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Letters   |    
Coercion in Treatment: Researchers' Perspectives
Erik Roskes, M.D.
Psychiatric Services 2011; doi:
View Author and Article Information

Dr. Roskes is director of forensic services at Springfield Hospital Center, Sykesville, Maryland.

Copyright © 2011 by the American Psychiatric Association.

To the Editor: In her Taking Issue commentary in the May issue, Dr. LeBel (1) asserts that “the orientation of the researcher biases the study. Research findings are inherently flawed—and our understanding of coercion along with them—unless the study and the data analysis are conducted by consumers who have experienced coercion.” Does Dr.LeBel really believe thatresearch conducted by trained researchers who have not been patients coerced into treatment is flawed and therefore somehow of less value, or that research conducted by consumers is somehow unbiased?

A different perspective is offered in several related articles in the May issue. For example, the study by Link and colleagues (2) suggests that assisted outpatient treatment reduces arrest rates, and Sheehan and Burns (3) report an inverse relationship between perception of coercion and the quality of the therapeutic relationship. Perhaps Dr. LeBel's conclusions would have been more balanced had she also considered these findings. As I suggested in a letter in 2009 (4), and as Link and colleagues (2) discuss in some detail, coercion is not a categorical variable but a dimensional one. As such, it cannot be considered an all-or-nothing phenomenon. Similarly, research into this complex phenomenon, which is potentially present in all relationships, must be multifaceted and must value all relevant perspectives. Although there is certainly a need for research into coercion from a consumer perspective, we know far too little about this complex process to conclude that any research is “flawed” because the researchers are observers but not participants.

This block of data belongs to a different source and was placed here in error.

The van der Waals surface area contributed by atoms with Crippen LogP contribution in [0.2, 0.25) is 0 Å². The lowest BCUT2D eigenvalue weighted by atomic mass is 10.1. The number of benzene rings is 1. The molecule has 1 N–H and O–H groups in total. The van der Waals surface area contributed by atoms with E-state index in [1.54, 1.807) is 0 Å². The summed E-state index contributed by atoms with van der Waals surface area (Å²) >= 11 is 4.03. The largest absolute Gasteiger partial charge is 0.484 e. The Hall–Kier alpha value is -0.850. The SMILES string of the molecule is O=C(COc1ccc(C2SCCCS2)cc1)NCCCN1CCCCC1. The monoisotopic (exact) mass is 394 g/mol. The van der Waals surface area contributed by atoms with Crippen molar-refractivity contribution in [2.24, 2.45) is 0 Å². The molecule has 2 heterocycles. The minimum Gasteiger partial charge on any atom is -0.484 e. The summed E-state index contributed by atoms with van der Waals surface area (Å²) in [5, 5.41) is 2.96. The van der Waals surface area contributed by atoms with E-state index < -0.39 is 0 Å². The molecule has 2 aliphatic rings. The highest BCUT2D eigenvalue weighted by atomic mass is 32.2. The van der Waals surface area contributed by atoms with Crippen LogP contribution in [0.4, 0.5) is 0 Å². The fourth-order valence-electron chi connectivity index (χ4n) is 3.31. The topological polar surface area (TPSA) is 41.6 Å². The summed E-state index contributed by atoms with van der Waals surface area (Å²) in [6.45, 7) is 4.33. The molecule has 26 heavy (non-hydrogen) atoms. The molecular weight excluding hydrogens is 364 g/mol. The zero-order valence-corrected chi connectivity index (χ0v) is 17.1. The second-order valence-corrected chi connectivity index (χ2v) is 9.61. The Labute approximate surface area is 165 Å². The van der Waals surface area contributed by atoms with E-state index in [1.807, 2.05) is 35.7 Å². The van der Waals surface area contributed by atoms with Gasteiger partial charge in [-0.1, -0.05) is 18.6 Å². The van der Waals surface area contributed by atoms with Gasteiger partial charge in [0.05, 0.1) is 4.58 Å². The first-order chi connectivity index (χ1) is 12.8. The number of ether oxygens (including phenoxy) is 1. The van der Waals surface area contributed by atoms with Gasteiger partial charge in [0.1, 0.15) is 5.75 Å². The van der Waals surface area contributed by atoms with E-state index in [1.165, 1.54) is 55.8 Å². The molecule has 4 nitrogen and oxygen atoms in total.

The opinions expressed are those of the author alone and do not necessarily reflect those of the Maryland Mental Hygiene Administration or Springfield Hospital.

LeBel  JL:  Coercion is not mental health care.  Psychiatric Services 62:453, 2011
 
Link  BG;  Epperson  MW;  Perron  BE  et al:  Arrest outcomes associated with outpatient commitment in New York State.  Psychiatric Services 62:504–508, 2011
 
Sheehan  KA;  Burns  T:  Perceived coercion and the therapeutic relationship: a neglected association? Psychiatric Services 62:471–476, 2011
 
Roskes  E:  The role of coercion in public mental health practice (letter).  Psychiatric Services 60:1273, 2009
 
References Container
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References

LeBel  JL:  Coercion is not mental health care.  Psychiatric Services 62:453, 2011
 
Link  BG;  Epperson  MW;  Perron  BE  et al:  Arrest outcomes associated with outpatient commitment in New York State.  Psychiatric Services 62:504–508, 2011
 
Sheehan  KA;  Burns  T:  Perceived coercion and the therapeutic relationship: a neglected association? Psychiatric Services 62:471–476, 2011
 
Roskes  E:  The role of coercion in public mental health practice (letter).  Psychiatric Services 60:1273, 2009
 
References Container
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